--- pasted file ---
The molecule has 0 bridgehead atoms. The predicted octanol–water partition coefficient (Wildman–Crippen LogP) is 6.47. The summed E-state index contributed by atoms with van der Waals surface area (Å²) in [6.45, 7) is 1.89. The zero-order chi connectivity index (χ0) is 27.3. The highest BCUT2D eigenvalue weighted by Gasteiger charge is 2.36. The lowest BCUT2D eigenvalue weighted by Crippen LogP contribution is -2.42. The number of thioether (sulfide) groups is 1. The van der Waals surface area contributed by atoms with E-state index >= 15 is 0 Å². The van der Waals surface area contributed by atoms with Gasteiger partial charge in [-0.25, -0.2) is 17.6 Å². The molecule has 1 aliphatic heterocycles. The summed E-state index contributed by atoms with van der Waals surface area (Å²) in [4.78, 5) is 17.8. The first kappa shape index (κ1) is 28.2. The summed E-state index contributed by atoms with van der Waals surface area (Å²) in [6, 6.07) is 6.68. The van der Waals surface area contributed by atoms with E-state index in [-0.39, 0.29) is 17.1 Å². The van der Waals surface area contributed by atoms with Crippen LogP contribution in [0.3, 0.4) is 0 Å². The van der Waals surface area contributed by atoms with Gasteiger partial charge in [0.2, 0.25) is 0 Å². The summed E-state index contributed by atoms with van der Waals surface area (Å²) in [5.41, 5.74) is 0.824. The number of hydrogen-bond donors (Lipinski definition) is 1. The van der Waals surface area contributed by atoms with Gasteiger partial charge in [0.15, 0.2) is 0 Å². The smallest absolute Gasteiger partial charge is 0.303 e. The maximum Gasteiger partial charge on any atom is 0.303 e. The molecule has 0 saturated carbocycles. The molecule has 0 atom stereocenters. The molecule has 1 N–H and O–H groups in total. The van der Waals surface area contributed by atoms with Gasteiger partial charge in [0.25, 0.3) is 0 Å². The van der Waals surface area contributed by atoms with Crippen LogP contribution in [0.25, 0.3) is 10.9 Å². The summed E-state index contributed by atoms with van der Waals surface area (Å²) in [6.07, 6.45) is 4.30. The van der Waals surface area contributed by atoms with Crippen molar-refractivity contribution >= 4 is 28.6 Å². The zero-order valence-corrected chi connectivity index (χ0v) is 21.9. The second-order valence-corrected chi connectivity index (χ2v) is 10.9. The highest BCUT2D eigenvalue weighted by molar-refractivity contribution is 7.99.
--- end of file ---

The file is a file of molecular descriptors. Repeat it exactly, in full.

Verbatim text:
The molecule has 0 bridgehead atoms. The predicted octanol–water partition coefficient (Wildman–Crippen LogP) is 6.47. The summed E-state index contributed by atoms with van der Waals surface area (Å²) in [6.45, 7) is 1.89. The zero-order chi connectivity index (χ0) is 27.3. The highest BCUT2D eigenvalue weighted by Gasteiger charge is 2.36. The lowest BCUT2D eigenvalue weighted by Crippen LogP contribution is -2.42. The number of thioether (sulfide) groups is 1. The van der Waals surface area contributed by atoms with E-state index >= 15 is 0 Å². The van der Waals surface area contributed by atoms with Gasteiger partial charge in [-0.25, -0.2) is 17.6 Å². The molecule has 1 aliphatic heterocycles. The summed E-state index contributed by atoms with van der Waals surface area (Å²) in [4.78, 5) is 17.8. The first kappa shape index (κ1) is 28.2. The summed E-state index contributed by atoms with van der Waals surface area (Å²) in [6, 6.07) is 6.68. The van der Waals surface area contributed by atoms with E-state index in [-0.39, 0.29) is 17.1 Å². The van der Waals surface area contributed by atoms with Crippen LogP contribution in [0.3, 0.4) is 0 Å². The van der Waals surface area contributed by atoms with Gasteiger partial charge in [0.2, 0.25) is 0 Å². The summed E-state index contributed by atoms with van der Waals surface area (Å²) in [5.41, 5.74) is 0.824. The number of hydrogen-bond donors (Lipinski definition) is 1. The van der Waals surface area contributed by atoms with Gasteiger partial charge in [0.15, 0.2) is 0 Å². The smallest absolute Gasteiger partial charge is 0.303 e. The maximum Gasteiger partial charge on any atom is 0.303 e. The molecule has 0 saturated carbocycles. The molecule has 0 atom stereocenters. The molecule has 1 N–H and O–H groups in total. The van der Waals surface area contributed by atoms with Gasteiger partial charge in [0.25, 0.3) is 0 Å². The van der Waals surface area contributed by atoms with Crippen LogP contribution in [0.25, 0.3) is 10.9 Å². The summed E-state index contributed by atoms with van der Waals surface area (Å²) in [6.07, 6.45) is 4.30. The van der Waals surface area contributed by atoms with Crippen molar-refractivity contribution >= 4 is 28.6 Å². The zero-order valence-corrected chi connectivity index (χ0v) is 21.9. The second-order valence-corrected chi connectivity index (χ2v) is 10.9. The highest BCUT2D eigenvalue weighted by molar-refractivity contribution is 7.99.